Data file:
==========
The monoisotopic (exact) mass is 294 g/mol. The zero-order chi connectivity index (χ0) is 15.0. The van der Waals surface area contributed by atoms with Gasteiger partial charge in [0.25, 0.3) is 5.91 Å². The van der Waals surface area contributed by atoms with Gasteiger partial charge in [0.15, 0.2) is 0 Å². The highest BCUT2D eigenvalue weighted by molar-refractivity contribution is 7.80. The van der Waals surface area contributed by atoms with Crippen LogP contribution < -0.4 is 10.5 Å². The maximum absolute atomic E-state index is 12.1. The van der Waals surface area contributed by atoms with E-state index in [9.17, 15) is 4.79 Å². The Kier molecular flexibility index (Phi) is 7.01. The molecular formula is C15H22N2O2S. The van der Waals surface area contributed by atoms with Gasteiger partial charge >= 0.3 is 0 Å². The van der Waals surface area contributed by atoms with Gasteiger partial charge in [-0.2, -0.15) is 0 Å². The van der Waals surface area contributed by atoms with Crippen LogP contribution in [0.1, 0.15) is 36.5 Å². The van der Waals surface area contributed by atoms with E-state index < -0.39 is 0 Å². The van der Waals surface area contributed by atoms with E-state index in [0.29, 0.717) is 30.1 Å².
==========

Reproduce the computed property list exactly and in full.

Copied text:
The monoisotopic (exact) mass is 294 g/mol. The zero-order chi connectivity index (χ0) is 15.0. The van der Waals surface area contributed by atoms with Gasteiger partial charge in [0.25, 0.3) is 5.91 Å². The van der Waals surface area contributed by atoms with Gasteiger partial charge in [0.15, 0.2) is 0 Å². The highest BCUT2D eigenvalue weighted by molar-refractivity contribution is 7.80. The van der Waals surface area contributed by atoms with Crippen LogP contribution < -0.4 is 10.5 Å². The maximum absolute atomic E-state index is 12.1. The van der Waals surface area contributed by atoms with E-state index in [9.17, 15) is 4.79 Å². The Kier molecular flexibility index (Phi) is 7.01. The molecular formula is C15H22N2O2S. The van der Waals surface area contributed by atoms with Gasteiger partial charge >= 0.3 is 0 Å². The van der Waals surface area contributed by atoms with Gasteiger partial charge in [-0.2, -0.15) is 0 Å². The van der Waals surface area contributed by atoms with Crippen LogP contribution in [0.1, 0.15) is 36.5 Å². The van der Waals surface area contributed by atoms with E-state index < -0.39 is 0 Å². The van der Waals surface area contributed by atoms with E-state index in [0.29, 0.717) is 30.1 Å².